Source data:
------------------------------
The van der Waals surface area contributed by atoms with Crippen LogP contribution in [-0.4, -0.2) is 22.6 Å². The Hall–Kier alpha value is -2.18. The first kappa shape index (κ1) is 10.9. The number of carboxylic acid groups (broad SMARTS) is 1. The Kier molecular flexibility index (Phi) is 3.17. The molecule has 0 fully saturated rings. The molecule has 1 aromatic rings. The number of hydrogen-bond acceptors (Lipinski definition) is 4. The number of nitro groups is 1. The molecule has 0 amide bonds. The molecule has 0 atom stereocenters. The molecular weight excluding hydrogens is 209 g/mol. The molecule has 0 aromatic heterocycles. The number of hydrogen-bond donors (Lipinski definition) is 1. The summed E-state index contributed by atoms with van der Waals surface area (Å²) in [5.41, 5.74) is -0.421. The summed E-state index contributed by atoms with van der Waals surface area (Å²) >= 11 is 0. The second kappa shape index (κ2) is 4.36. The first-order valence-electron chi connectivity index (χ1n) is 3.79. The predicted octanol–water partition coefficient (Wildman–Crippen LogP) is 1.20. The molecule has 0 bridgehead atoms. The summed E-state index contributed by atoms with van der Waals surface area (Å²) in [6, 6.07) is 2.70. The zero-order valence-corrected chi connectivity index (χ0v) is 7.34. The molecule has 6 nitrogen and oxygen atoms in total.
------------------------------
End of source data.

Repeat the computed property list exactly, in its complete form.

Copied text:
The van der Waals surface area contributed by atoms with Crippen LogP contribution in [-0.4, -0.2) is 22.6 Å². The Hall–Kier alpha value is -2.18. The first kappa shape index (κ1) is 10.9. The number of carboxylic acid groups (broad SMARTS) is 1. The Kier molecular flexibility index (Phi) is 3.17. The molecule has 0 fully saturated rings. The molecule has 1 aromatic rings. The number of hydrogen-bond acceptors (Lipinski definition) is 4. The number of nitro groups is 1. The molecule has 0 amide bonds. The molecule has 0 atom stereocenters. The molecular weight excluding hydrogens is 209 g/mol. The molecule has 0 aromatic heterocycles. The number of hydrogen-bond donors (Lipinski definition) is 1. The summed E-state index contributed by atoms with van der Waals surface area (Å²) in [5.41, 5.74) is -0.421. The summed E-state index contributed by atoms with van der Waals surface area (Å²) >= 11 is 0. The second kappa shape index (κ2) is 4.36. The first-order valence-electron chi connectivity index (χ1n) is 3.79. The predicted octanol–water partition coefficient (Wildman–Crippen LogP) is 1.20. The molecule has 0 bridgehead atoms. The summed E-state index contributed by atoms with van der Waals surface area (Å²) in [6, 6.07) is 2.70. The zero-order valence-corrected chi connectivity index (χ0v) is 7.34. The molecule has 6 nitrogen and oxygen atoms in total.